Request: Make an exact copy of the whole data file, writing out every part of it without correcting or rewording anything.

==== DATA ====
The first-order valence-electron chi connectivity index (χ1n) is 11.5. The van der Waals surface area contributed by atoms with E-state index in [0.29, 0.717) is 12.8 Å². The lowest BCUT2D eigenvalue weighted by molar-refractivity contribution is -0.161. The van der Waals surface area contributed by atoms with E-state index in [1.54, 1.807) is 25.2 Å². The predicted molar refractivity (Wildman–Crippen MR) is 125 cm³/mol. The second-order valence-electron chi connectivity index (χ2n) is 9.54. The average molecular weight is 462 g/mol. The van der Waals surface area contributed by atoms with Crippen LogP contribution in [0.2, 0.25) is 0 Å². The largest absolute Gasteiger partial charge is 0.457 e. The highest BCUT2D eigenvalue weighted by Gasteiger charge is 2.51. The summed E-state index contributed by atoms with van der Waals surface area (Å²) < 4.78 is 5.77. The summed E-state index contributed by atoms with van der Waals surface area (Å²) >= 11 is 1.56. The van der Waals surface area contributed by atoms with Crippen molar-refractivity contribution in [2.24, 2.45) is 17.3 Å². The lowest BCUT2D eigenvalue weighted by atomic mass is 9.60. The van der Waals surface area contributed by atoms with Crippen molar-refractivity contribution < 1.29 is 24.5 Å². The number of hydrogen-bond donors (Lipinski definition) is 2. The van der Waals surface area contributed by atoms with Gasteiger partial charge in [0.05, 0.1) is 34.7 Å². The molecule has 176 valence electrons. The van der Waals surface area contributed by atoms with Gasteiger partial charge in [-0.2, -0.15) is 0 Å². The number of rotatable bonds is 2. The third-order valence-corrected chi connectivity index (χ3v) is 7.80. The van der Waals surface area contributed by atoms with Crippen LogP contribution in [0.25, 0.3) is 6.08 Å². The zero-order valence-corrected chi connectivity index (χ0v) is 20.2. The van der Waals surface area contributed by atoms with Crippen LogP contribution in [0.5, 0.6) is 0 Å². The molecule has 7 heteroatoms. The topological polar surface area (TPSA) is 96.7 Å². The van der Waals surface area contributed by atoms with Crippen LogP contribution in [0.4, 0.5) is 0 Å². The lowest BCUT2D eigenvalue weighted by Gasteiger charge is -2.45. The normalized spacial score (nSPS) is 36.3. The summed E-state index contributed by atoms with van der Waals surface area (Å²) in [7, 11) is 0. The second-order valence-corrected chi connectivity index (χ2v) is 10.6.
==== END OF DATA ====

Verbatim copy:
The first-order valence-electron chi connectivity index (χ1n) is 11.5. The van der Waals surface area contributed by atoms with E-state index in [0.29, 0.717) is 12.8 Å². The lowest BCUT2D eigenvalue weighted by molar-refractivity contribution is -0.161. The van der Waals surface area contributed by atoms with E-state index in [1.54, 1.807) is 25.2 Å². The predicted molar refractivity (Wildman–Crippen MR) is 125 cm³/mol. The second-order valence-electron chi connectivity index (χ2n) is 9.54. The average molecular weight is 462 g/mol. The van der Waals surface area contributed by atoms with Crippen LogP contribution in [0.2, 0.25) is 0 Å². The largest absolute Gasteiger partial charge is 0.457 e. The highest BCUT2D eigenvalue weighted by Gasteiger charge is 2.51. The summed E-state index contributed by atoms with van der Waals surface area (Å²) < 4.78 is 5.77. The summed E-state index contributed by atoms with van der Waals surface area (Å²) >= 11 is 1.56. The van der Waals surface area contributed by atoms with Crippen molar-refractivity contribution in [2.24, 2.45) is 17.3 Å². The lowest BCUT2D eigenvalue weighted by atomic mass is 9.60. The van der Waals surface area contributed by atoms with Crippen molar-refractivity contribution < 1.29 is 24.5 Å². The number of hydrogen-bond donors (Lipinski definition) is 2. The van der Waals surface area contributed by atoms with Gasteiger partial charge in [0.05, 0.1) is 34.7 Å². The molecule has 176 valence electrons. The van der Waals surface area contributed by atoms with Gasteiger partial charge in [-0.2, -0.15) is 0 Å². The number of rotatable bonds is 2. The third-order valence-corrected chi connectivity index (χ3v) is 7.80. The van der Waals surface area contributed by atoms with Crippen LogP contribution in [0.25, 0.3) is 6.08 Å². The zero-order valence-corrected chi connectivity index (χ0v) is 20.2. The van der Waals surface area contributed by atoms with Crippen LogP contribution in [0.5, 0.6) is 0 Å². The molecule has 7 heteroatoms. The topological polar surface area (TPSA) is 96.7 Å². The van der Waals surface area contributed by atoms with Crippen LogP contribution in [0.4, 0.5) is 0 Å². The lowest BCUT2D eigenvalue weighted by Gasteiger charge is -2.45. The normalized spacial score (nSPS) is 36.3. The summed E-state index contributed by atoms with van der Waals surface area (Å²) in [7, 11) is 0. The second-order valence-corrected chi connectivity index (χ2v) is 10.6.